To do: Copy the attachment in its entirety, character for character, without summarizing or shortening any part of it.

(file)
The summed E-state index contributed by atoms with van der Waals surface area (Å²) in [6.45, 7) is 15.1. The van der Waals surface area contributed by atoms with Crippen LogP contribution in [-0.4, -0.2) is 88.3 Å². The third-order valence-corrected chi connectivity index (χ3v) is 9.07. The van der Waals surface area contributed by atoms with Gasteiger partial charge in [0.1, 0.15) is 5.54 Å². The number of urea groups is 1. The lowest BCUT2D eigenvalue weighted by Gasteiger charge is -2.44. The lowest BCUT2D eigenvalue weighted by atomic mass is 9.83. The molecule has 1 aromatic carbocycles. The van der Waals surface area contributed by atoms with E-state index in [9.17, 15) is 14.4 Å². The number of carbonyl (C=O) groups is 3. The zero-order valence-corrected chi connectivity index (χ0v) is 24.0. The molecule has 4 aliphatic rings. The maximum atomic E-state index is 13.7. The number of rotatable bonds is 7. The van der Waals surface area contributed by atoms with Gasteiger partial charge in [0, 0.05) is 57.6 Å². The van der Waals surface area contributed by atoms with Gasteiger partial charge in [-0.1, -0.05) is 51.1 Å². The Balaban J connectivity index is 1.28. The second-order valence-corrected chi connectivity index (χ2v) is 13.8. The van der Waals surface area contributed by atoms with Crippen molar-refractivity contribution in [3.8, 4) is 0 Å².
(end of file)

The summed E-state index contributed by atoms with van der Waals surface area (Å²) in [6.45, 7) is 15.1. The van der Waals surface area contributed by atoms with Crippen LogP contribution in [-0.4, -0.2) is 88.3 Å². The third-order valence-corrected chi connectivity index (χ3v) is 9.07. The van der Waals surface area contributed by atoms with Gasteiger partial charge in [0.1, 0.15) is 5.54 Å². The number of urea groups is 1. The lowest BCUT2D eigenvalue weighted by Gasteiger charge is -2.44. The lowest BCUT2D eigenvalue weighted by atomic mass is 9.83. The molecule has 1 aromatic carbocycles. The van der Waals surface area contributed by atoms with E-state index in [9.17, 15) is 14.4 Å². The number of carbonyl (C=O) groups is 3. The zero-order valence-corrected chi connectivity index (χ0v) is 24.0. The molecule has 4 aliphatic rings. The maximum atomic E-state index is 13.7. The number of rotatable bonds is 7. The van der Waals surface area contributed by atoms with Gasteiger partial charge in [0, 0.05) is 57.6 Å². The van der Waals surface area contributed by atoms with Gasteiger partial charge in [-0.1, -0.05) is 51.1 Å². The Balaban J connectivity index is 1.28. The second-order valence-corrected chi connectivity index (χ2v) is 13.8. The van der Waals surface area contributed by atoms with Crippen molar-refractivity contribution in [3.8, 4) is 0 Å².